The same noble impulse that helped us clean up is now causing trouble.
A regulatory change could encourage price competition.
Cold war experience reminds us that wealth is only as good as the freedom to use it.
A new biography of Albert Einstein illuminates the human side of the scientist who taught us how to imagine our universe.
Reformist politician Nicolas Sarkozy’s new book Testimony is compelling reading for those interested in French politics.
Jonathan Macey, the deputy dean of Yale Law School and a corporate law specialist, has made waves in the academy with his pointed critiques of America’s approach to securities regulation. He recently sat down for a chat with The American.
For a symbol of conformity, the archetypal men's garment has a remarkably rich history.
Yesterday’s announcement by the Canadian government—that it may join a US-led coalition focused on voluntary emissions cuts—could be part of a global shift away from Kyoto’s binding targets.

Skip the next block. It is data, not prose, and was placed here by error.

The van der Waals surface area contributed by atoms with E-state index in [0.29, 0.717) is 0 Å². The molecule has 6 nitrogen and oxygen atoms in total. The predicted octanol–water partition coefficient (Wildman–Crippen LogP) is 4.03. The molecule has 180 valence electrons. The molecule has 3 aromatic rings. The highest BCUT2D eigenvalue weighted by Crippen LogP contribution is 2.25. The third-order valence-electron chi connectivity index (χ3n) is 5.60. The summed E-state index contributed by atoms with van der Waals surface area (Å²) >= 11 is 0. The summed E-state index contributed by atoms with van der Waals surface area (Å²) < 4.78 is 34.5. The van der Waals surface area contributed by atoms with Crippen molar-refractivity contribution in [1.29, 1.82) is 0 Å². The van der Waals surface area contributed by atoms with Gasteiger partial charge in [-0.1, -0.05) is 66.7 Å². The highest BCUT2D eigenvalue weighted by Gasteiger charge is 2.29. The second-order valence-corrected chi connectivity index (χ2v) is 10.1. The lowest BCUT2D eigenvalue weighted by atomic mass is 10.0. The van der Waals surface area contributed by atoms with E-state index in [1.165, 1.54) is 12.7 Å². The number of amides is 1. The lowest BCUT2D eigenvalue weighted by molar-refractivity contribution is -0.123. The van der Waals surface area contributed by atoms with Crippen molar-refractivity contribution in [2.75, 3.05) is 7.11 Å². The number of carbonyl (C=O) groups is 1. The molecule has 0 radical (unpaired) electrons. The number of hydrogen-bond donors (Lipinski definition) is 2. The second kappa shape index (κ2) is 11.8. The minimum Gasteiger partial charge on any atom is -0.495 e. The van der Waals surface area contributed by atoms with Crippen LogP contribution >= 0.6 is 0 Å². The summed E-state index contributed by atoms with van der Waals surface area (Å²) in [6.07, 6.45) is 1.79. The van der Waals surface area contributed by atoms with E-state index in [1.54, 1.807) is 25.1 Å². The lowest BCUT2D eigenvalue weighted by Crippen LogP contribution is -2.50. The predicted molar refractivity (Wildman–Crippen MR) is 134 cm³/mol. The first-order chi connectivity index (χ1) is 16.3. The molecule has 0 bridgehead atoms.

For tax day, a selection of the best observations about taxes.
Post-Mugabe recovery should start with sound economic policy.
The mathematical concept that could take us to the moon.
Homeowners want walkable neighborhoods and a sense of community—and city planners are taking note.
This video game console won’t make us fit—but future ones might.
Santiago’s richest neighborhoods defy the stereotypes—for better or worse.
Al Gore’s extreme proposals on climate change are smart politics—and bad policy.
Plenty. A private market in identity services is long overdue.
Classical liberalism should stick to its guns.
CBS Senior White House correspondent Bill Plante discusses the President’s troubles.
By making their pricing structures transparent, discount airlines are forcing candor and efficiency on the whole industry.
Feel-good policies, though economically harmful in themselves, could be justified if they avoid the harmful policy impacts of income envy.